Monday 8 July 2013

Five skills you never knew were necessary for a career in tax

Five skills you never knew were necessary for a career in tax
When it comes to choosing the right career, expectations don’t always match up with reality. Often the skills we associate with our chosen profession can differ dramatically from those we should cultivate in order to excel.

For Angeline Tan, tax consultant at financial services firm PricewaterhouseCoopers (PwC), the tax profession offers powerful evidence of this divide.

A thirst for knowledge

“It’s commonly perceived that tax is all about the numbers, but it’s also about learning the legislation,” says Tan. “Understanding tax is like learning a new language, so strong literacy skills are really important if you want to get ahead.”

Tax legislation is constantly evolving so you’ll need the ability to adapt to changes and stay up to date. Critical thinking and problem-solving skills are essential to help you apply changing legislation to your clients’ affairs.

Good communication skills

Tan says that communication skills are a widely overlooked aspect of a career in tax. The ability to communicate succinctly is critical for tackling client briefs, negotiating with different parties and reconciling professional requirements with client demands.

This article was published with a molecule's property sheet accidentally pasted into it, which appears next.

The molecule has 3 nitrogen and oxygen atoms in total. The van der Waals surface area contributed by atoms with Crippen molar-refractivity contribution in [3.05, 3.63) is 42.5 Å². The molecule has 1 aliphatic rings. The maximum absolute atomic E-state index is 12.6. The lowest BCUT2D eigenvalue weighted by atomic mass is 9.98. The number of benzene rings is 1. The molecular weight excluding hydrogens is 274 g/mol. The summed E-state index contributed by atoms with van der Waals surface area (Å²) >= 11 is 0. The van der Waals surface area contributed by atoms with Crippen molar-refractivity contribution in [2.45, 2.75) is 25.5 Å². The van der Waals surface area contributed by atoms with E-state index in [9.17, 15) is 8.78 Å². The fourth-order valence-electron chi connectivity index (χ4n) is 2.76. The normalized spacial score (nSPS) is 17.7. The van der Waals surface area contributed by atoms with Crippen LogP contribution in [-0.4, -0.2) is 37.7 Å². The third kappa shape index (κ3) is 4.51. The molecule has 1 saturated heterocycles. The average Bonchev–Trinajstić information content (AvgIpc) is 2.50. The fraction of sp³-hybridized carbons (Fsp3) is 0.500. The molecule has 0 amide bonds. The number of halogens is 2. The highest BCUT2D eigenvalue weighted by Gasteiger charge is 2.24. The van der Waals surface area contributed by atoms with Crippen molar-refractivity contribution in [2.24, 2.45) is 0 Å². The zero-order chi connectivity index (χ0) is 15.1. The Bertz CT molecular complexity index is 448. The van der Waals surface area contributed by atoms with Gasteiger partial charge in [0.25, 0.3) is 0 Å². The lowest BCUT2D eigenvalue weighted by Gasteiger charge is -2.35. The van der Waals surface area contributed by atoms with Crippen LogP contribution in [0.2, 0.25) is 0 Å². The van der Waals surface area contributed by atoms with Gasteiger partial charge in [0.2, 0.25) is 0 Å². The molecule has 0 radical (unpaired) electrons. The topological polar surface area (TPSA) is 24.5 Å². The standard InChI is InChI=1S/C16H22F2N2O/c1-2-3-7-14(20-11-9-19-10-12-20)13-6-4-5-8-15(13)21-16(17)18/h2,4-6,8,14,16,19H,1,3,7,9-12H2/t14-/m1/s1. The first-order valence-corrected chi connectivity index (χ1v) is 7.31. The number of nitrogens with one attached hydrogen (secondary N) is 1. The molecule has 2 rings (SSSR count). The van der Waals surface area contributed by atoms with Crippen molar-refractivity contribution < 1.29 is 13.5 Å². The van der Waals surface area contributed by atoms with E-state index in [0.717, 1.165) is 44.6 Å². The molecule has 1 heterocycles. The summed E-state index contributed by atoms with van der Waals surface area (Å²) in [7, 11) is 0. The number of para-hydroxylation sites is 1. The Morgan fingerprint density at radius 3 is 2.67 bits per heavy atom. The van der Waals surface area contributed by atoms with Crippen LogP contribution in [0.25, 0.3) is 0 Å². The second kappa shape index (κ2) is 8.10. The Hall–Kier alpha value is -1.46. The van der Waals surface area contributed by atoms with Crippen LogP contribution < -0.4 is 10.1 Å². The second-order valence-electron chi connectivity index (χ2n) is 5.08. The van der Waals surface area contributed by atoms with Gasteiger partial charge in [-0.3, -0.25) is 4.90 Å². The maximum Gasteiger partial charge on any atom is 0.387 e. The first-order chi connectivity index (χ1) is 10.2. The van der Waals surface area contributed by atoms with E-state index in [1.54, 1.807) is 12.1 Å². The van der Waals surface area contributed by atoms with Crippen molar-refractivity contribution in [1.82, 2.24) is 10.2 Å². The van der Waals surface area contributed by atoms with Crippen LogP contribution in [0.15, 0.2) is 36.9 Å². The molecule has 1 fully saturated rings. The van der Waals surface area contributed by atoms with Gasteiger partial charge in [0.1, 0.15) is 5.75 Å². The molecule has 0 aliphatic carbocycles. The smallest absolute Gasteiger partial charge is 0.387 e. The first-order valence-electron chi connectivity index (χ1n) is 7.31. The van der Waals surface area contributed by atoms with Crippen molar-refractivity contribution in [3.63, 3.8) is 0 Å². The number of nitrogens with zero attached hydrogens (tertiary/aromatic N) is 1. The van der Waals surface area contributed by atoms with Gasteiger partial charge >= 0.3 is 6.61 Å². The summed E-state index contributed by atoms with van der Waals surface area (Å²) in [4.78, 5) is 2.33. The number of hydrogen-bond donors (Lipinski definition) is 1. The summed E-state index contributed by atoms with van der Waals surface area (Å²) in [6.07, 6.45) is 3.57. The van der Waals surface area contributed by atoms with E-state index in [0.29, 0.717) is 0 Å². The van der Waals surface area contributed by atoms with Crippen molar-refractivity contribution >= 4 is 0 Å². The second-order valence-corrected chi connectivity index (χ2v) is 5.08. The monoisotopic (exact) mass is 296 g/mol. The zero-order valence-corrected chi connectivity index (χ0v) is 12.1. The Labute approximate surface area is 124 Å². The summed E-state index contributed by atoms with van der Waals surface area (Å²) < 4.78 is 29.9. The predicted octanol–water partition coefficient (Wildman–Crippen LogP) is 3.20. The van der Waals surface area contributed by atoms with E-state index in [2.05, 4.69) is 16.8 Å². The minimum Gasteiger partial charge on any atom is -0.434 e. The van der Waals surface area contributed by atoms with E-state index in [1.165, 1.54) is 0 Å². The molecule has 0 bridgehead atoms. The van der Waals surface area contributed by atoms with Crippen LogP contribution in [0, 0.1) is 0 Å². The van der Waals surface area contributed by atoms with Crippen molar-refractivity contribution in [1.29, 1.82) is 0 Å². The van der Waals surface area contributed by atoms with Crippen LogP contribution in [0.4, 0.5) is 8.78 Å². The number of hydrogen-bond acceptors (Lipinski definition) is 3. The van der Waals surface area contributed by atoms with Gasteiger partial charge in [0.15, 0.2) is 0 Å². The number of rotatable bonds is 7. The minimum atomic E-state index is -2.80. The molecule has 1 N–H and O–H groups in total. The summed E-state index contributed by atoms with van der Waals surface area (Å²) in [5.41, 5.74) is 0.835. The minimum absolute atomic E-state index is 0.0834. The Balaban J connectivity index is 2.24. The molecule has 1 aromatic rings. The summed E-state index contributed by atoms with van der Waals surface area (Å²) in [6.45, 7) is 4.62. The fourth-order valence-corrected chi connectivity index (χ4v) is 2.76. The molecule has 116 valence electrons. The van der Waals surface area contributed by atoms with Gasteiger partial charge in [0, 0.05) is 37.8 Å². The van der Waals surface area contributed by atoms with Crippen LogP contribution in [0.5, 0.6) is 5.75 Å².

“It may not be a surprise that to excel in a career in tax, communication is important. But what is surprising is how paramount it is to success. To be a good advisor, you have to communicate what you understand to clients and make sure they understand it too. It’s not enough to be fluent in tax – you need to be able to communicate this with others.”

Lateral thinking

Although it’s easy to presume that taxation relies on hard facts and empirical knowledge, Tan maintains that there are plenty of grey areas – a fact that calls for a degree of open-mindedness as well as the ability to think laterally and consider problems from different perspectives.

“There is no right or wrong when it comes to tax. Often understanding and embracing the grey area can mean the difference between a good tax advisor and a great one.”


During your career you’ll be leading teams in developing creative ways to solve client problems. Tax professionals often work in teams, so you’ll need to work well with others and have good interpersonal skills to succeed. You could be leading members of your own staff, or project teams made up of a range of external consultants and agencies.

Project management

To succeed as a tax professional it’s also vital to have good project management and time-keeping skills to help you deliver projects from end to end. You could be called on to develop information management systems and business processes that underpin the delivery of projects.

Tan says that working as a tax professional involves a willingness to be challenged and learn from experiences. “The ability to be challenged and the opportunity to learn from mistakes and excel are the most rewarding aspects of my job.”

More than an ability to work with numbers, as a tax professional you’ll cultivate a diverse range of leadership, management, critical thinking and problem-solving skills that can be applied across any area of business, industry or government.

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